We live in an era where mobile apps put thousands of potential partners in the palms of our hands. Yet the dating game still seems quite isolating because we often fail to go beyond surface-level connections, settling instead for instant gratification. A shopping night for singles at a grocery store (nostalgic to say the least) offers yet another option for people who want meaningful relationships but don’t know how or where to find one.
Why are we so careless with each other’s emotions? I gather heterosexuals are not immune from similar disregard, but homosexual men–with an overpowering (and in some cases insatiable) sexual appetite–seem to take it to an extreme. Lusting for “cock, cum, piss, boy hole” (or whatever else floats your boat), it’s alarming what we’re willing to sacrafice for purely physical, erotic encounters: the truth. That is what makes our interactions with each other beyond degrading.
“What a Tangled Web We Weave When First We Practice to Deceive.”
It’s puzzling how a homosexual’s dick can manage to grow a few inches with every passing fib, but he–who we’ll call Pinocchio–managed to get it up even as he found himself tangled in a web of lies.
We met at a party in Brooklyn. After a passing, provocative glance, we struck up conversation. Naturally, it didn’t take too long before he brought up sex.
“You look like a top,” Pinocchio said, somehow amazed that I’m anything but. “You should really try it sometime. You have no idea what you’re missing.”
“That’s rich, coming from the competition,” I initially joked. Up close, I noticed an overall glazed look in his bloodshot eyes. He nervously twitched and repeated himself. “Alright, I think I’m done here.”
“Wait! You mean, you don’t want to fuck me?”
“Not if you were the last homosexual in the world,” I said, attempting to walk away. Then he grabbed me.
“You can do it raw.”
“There again, we’re not compatible. I’m safe only.”
“Ugh! For real? Come on, dude. Forget condoms. Be a man.”
“Oh! Good for you! Now you’re going to school me on what it’s like to be a ‘man’? Tell me, who’s keeping you company right now–beyond Mary Jane? Let me guess, Tina? Molly?”
“I don’t do drugs,” he stuttered and hesitated.
“Now you’ve just lied to me.”
“You’re on PrEP, aren’t you?” he asked, trying to change the subject.
“That’s right. Are you on PrEP?”
“Well,” he hesitated again, “yeah. I’m clean. It’s totally safe.”
“Boy you are the worst liar! Strike two!”
“Well,” he corrected himself. “I’m undetectable. So that’s the same as you being on PrEP.”
“Strike three! You’re out. How the <insert choice word here> do you go from being ‘clean’ and on ‘PrEP’ to ‘undetectable’?”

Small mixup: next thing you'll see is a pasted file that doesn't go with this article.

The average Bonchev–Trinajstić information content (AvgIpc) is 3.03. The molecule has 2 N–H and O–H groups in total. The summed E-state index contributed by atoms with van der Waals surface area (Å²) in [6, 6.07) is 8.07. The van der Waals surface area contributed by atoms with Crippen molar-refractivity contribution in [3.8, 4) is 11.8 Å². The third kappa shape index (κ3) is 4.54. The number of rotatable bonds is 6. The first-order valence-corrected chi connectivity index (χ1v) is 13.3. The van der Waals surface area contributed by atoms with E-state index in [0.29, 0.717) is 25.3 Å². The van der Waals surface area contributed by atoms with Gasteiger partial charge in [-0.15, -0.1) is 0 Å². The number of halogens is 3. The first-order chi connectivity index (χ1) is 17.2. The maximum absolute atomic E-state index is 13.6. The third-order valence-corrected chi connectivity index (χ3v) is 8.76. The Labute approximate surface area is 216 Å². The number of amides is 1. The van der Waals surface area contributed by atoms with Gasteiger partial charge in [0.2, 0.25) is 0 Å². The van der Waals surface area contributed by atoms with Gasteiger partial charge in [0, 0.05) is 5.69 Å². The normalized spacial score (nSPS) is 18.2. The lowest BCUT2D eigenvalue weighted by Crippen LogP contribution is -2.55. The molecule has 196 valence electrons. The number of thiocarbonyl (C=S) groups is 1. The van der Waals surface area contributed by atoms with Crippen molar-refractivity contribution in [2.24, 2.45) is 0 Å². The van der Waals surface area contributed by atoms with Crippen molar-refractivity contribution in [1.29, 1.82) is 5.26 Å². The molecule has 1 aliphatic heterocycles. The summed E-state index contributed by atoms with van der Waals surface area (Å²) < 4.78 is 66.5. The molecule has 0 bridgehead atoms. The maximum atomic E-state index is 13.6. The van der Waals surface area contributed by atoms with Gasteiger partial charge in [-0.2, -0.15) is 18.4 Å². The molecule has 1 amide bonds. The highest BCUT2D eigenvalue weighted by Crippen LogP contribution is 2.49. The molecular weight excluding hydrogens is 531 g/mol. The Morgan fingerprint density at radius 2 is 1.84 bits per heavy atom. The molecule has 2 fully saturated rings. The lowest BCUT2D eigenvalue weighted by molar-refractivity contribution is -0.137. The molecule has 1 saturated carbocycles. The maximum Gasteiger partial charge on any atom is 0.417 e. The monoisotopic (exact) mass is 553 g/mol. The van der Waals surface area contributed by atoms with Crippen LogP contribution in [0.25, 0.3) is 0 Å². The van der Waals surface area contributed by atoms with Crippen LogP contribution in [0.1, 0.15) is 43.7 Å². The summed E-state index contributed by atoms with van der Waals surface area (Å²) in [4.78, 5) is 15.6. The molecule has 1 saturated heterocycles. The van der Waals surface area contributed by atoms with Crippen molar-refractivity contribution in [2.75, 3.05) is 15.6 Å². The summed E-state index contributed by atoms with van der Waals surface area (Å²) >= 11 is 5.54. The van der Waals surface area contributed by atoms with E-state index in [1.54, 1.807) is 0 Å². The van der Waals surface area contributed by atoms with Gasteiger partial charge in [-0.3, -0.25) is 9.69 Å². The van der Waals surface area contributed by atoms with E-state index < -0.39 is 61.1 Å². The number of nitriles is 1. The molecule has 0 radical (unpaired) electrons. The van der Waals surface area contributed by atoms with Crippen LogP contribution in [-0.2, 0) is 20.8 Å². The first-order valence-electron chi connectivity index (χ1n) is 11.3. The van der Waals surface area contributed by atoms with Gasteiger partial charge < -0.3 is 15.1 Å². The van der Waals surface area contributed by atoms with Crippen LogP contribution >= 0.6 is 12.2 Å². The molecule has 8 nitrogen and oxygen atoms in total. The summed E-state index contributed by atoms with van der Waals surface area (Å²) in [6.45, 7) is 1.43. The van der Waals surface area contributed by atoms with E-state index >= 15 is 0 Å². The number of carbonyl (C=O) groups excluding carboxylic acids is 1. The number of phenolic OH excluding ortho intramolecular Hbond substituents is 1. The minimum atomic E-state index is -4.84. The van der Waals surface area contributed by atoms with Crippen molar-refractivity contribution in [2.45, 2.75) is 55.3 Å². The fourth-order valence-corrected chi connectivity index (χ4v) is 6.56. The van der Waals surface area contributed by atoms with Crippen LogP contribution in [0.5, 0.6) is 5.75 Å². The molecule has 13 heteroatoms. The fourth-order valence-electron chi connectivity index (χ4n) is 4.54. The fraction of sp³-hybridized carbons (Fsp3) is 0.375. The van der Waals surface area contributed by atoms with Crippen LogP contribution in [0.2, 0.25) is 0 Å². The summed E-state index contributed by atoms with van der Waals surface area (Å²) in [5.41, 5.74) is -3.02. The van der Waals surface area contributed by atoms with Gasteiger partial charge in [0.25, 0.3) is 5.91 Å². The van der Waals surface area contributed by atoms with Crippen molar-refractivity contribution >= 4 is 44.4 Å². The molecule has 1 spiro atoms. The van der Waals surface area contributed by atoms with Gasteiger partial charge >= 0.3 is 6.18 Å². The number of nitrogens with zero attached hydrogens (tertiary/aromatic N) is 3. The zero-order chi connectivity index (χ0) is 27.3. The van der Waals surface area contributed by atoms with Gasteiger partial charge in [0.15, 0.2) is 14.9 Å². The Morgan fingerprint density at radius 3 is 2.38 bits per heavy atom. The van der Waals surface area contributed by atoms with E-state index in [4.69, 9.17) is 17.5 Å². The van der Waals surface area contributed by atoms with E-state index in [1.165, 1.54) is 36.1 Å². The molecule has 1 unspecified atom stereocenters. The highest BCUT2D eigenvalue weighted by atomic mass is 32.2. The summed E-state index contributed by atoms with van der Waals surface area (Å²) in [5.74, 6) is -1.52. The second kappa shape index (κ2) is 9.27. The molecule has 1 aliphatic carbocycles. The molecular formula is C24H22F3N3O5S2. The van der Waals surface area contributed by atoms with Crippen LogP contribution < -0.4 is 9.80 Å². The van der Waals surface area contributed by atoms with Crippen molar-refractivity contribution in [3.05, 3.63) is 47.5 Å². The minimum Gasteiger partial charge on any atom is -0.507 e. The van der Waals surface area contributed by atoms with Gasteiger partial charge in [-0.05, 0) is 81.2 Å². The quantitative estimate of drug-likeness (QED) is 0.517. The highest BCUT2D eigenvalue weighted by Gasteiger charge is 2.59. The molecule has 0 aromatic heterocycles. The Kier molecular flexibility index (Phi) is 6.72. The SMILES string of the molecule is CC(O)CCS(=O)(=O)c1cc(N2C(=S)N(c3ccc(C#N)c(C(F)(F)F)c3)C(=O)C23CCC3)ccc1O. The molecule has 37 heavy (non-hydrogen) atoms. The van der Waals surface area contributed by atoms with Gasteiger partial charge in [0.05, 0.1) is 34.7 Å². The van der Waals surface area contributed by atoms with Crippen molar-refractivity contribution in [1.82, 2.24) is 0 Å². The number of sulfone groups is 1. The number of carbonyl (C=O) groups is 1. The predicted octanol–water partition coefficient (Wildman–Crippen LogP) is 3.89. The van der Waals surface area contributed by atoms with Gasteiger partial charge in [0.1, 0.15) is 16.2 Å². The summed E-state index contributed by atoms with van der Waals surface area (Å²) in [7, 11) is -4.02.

By now, he looked mortified and completely ashamed–as well he should.
“Get the hell out of my face before I rearrange yours!” The anger had set in. “If you have the audacity to look me in the eyes and lie, brace yourself <insert choice word again> because I will make you feel as tall as that three-and-a-half-inch floppy undoubtedly shriveling right now behind your <insert yet another choice word> pants.”
It’s not altogether off-putting to learn that Pinocchio is HIV+. The issue is he lied about it (and so much more).
This most recent example is one of a myriad where I’ve caught some idiot lying through his teeth. Granted, not everyone goes as far, but consider all of those who hold themselves out as single and available only to confess at a later point that they’re involved in an open relationship or better yet, married–to a homosexual or a woman (you can never be sure these days). I’m particularly amused by those who offer an alias to start and share their real name only after the first date, despite several weeks of playing “getting to know you” with a spirited round of 20-questions on some dating app. Suddenly Jake becomes Dave who’s hanging onto his early thirties by staking a claim that he’s thirty-two, when in fact he’s closer to rounding forty. That’s disappointing, yes. But it cuts even deeper.
The foundation of any healthy relationship (be that with a professional acquaintance, close personal friend, casual sex partner, or romantic interest) is trust. When we constantly form first impressions of each other based on false information and inaccurate representations, we rob ourselves of the potential to achieve anything worthwhile. We relegate ourselves to a position far inferior to anything an outside member could dare to attempt with anti-gay slurs, homophobic remarks, or violence. For a community that has overcome so much adversity and achieved so much toward the path to equality, we become our own worst enemies when we choose to lie to each other with little respect for the consequences.